Apparently today is “International Literacy Day” set by UNESCO in 1965.
Umm, how can I connect “Literacy” with “food”? OK, I will talk about “apples” today!
But before I jump into “apples,” I will talk about “literacy/scripts” first.
Japanese uses 4 different scripts. They are:
- ひらがな(Hiragana) – the first set of phonetic alphabet children learn in Japan. In a normal Japanese sentence, all sounds that cannot be written in Katakana or Kanji are written in Hiragana.
- カタカナ(Katakana) – the second set of phonetic alphabet. In a normal Japanese sentence, Katakana is preliminarily used to write originally foreign words in Japanese. That’s why all foreign people’s names (except for those which have kanji writing) are written in Katakana.
- 漢字(Kanji) – Chinese characters. Each character has some meaning(s) and most of these meanings are common with the Chinese language (but not all though). There is a list of about 2000 kanji characters designated for everyday use （常用漢字/じょうようかんじ/jouyou_kanji）.
- ローマ字(Ro-maji) – Japanese words written in the English alphabet. Roomaji is not usually visible in a normal Japanese sentence but many computer users use “Roomaji Input” method on a keyboard with the English alphabet. When you enable “roomaji input” on your computer and if you hit the letter “a”, your computer will automatically convert that to あ.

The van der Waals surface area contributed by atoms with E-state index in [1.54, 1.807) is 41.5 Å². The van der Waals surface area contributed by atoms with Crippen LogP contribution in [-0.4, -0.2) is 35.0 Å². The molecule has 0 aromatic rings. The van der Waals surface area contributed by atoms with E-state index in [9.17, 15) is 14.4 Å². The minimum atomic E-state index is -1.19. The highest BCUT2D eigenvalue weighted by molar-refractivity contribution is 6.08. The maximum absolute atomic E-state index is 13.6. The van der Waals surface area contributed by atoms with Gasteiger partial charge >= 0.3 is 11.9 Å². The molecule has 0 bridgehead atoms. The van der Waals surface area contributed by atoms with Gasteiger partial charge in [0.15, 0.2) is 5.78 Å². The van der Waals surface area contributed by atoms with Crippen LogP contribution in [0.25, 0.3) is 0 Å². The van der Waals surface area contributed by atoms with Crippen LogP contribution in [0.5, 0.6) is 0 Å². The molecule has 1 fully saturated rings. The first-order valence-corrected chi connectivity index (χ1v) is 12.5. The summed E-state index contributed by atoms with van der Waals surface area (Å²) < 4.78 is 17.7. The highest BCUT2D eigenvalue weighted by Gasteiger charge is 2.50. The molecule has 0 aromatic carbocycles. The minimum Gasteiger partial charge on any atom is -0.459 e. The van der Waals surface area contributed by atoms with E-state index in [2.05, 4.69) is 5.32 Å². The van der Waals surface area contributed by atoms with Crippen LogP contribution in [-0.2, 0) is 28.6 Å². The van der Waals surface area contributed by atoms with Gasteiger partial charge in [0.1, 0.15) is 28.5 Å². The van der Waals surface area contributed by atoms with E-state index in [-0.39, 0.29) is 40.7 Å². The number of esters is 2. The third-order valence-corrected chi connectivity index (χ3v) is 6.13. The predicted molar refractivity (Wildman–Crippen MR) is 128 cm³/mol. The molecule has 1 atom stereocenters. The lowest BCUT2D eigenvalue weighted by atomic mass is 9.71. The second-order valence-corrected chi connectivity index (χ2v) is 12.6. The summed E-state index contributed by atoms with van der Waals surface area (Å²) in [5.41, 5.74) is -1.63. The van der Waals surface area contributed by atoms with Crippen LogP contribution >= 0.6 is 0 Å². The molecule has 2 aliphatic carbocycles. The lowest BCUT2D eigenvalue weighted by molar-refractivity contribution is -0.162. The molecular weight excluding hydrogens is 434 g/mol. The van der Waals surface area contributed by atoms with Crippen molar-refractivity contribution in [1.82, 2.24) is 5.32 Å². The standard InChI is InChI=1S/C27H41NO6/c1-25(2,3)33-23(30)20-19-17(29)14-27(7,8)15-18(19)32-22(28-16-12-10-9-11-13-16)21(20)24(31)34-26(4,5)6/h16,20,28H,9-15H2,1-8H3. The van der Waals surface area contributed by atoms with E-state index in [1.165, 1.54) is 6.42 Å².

Most Japanese words are written in one of or in combination of the first 3 above.
Now I will go back to “apples.” The title for today’s blog, “りんご、リンゴ、林檎 and ringo,” are the example of each writing, Hiragana, Katakana, Kanji and Roomaji respectively for the Japanese word “apple.”
The other day, I made a grammar exercise for my Year 12 students and in it there was a sentence:きのう買ったリンゴはおいしくなかったです/kinou katta ringo wa oishiku nakatta desu. (The apple I bought yesterday was not delicious). Then a student asked me: why is the “apple” written in katakana, not in Hiragana? Does “ringo” come from another language?
The short answer to that is: “No, ringo is a Japanese word, but in order to make it stand out, we sometimes use Katakana for emphasis.”
The longer answer is: we normally use Kanji for most other fruits in everyday writing but 檎 for 林檎 is such a difficult one (I cannot write it myself!) and it is not included in the above-mentioned 常用漢字 list, so we use りんご. However, りんご does not stand out in a sentence like: きのう買ったりんごはおいしくなかったです. So many people write it as リンゴ to make it stand out.
In order to be able to pronounce Japanese words well, I recommend you learn Hiragana at least. Please have a look at my online course: Hiragana Learning Modules | EasyJapaneseE
In order to pass the entry level of Japanese Language Proficiency Test, you need to know Katakana and about 100 Kanji characters as well. Please check: